The woman is still sad – a broken shell with cold eyes, a numb heart, but a smile as bright as a sunny day. She should tattoo tears on her pretty face, so the world knows, so they understand that she is wearing a mask. That it is all a farce, hiding behind life and denying death.
She still grieves the loss of the baby who should have been. She cries at times, without tears. It is an odd thing, really. The cruelty of unshed sadness. She called for death so many times, and it didn’t come. She placed the blade to the vein, hoping it would sink deep enough to ease the hurt, relieve some of the pressure. She wonders at times if she is a coward, taking the easy way out.
So the story goes, that the universe refused to grant her the freedom she seeks. It disowned her.
She is still depressed and miserable. She pops happy pills that make her even more unhappy. Prescribed by people who supposedly know better. Because without them she’ll crash and burn and the world will go up in flames.
But they know nothing. Not the feeling of holding a cold baby in their arms, the sight of a white coffin, prying open lifeless new eyes to get a glimpse of their color. They don’t know the ache the woman feels in her soul, even now, years later, whenever she thinks of the child’s name.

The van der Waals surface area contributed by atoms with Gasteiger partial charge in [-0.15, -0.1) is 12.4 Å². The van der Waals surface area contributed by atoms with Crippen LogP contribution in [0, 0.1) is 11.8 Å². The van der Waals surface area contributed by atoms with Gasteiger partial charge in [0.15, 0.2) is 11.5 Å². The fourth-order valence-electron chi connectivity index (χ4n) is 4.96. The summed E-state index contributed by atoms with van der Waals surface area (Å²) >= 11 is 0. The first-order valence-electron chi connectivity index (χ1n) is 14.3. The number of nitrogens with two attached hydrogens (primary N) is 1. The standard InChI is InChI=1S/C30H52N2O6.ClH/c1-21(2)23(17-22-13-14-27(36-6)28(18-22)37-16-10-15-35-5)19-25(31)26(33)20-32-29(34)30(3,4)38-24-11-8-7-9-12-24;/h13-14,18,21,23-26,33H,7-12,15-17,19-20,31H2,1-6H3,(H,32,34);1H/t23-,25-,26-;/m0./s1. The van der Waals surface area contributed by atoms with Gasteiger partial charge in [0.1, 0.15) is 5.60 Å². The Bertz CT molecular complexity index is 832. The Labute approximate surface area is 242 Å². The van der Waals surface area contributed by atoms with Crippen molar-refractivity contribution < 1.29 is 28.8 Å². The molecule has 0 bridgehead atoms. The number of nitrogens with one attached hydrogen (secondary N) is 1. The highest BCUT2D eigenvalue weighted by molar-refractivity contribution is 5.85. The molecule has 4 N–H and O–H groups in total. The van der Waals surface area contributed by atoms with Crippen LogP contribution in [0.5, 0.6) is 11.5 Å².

She is a bereaved mother. But what is that? Exactly? Why should there be such a title for a mother? Why should there be a day to commemorate such a travesty? Those around her never remember the day.
If a bereaved mother is a mother, let her have the day of the living. Because on the day of the dead she does nothing but sit in the abyss.
She still aches when she looks at other families growing. And yet she won’t try again.
There goes the body clock.
Maybe if I sing along,
I will start to like the song.
She is afraid that she is letting go, that her baby is slipping away. The baby’s face is no longer marked in her memory. She’d filed it away for safekeeping, and now it’s gone. What was the exact color of her child’s eyes? What was the shape of his or her face, the length of the soft hair that formed the crown on their head? She tries to remember, wracks her brain. But comes up empty. Like the vessel she is.
She questions who she is in this world. Is there a place for the broken? Wherever they go, they either stick out like a sore thumb or fade into the background. So, who is she?
It becomes hard to explain the pain as the years pass. She is no longer the woman who just lost a child. The milestones of commemoration are passing, and yet, she is sad. The tears come, and she howls into the night for the baby. But she cries alone.
She had heard a song about loved ones being in a place where all lost things go. Maybe that is true, but she is far more lost than the baby.
Where should she go?
Who are you after the loss of your baby(ies)?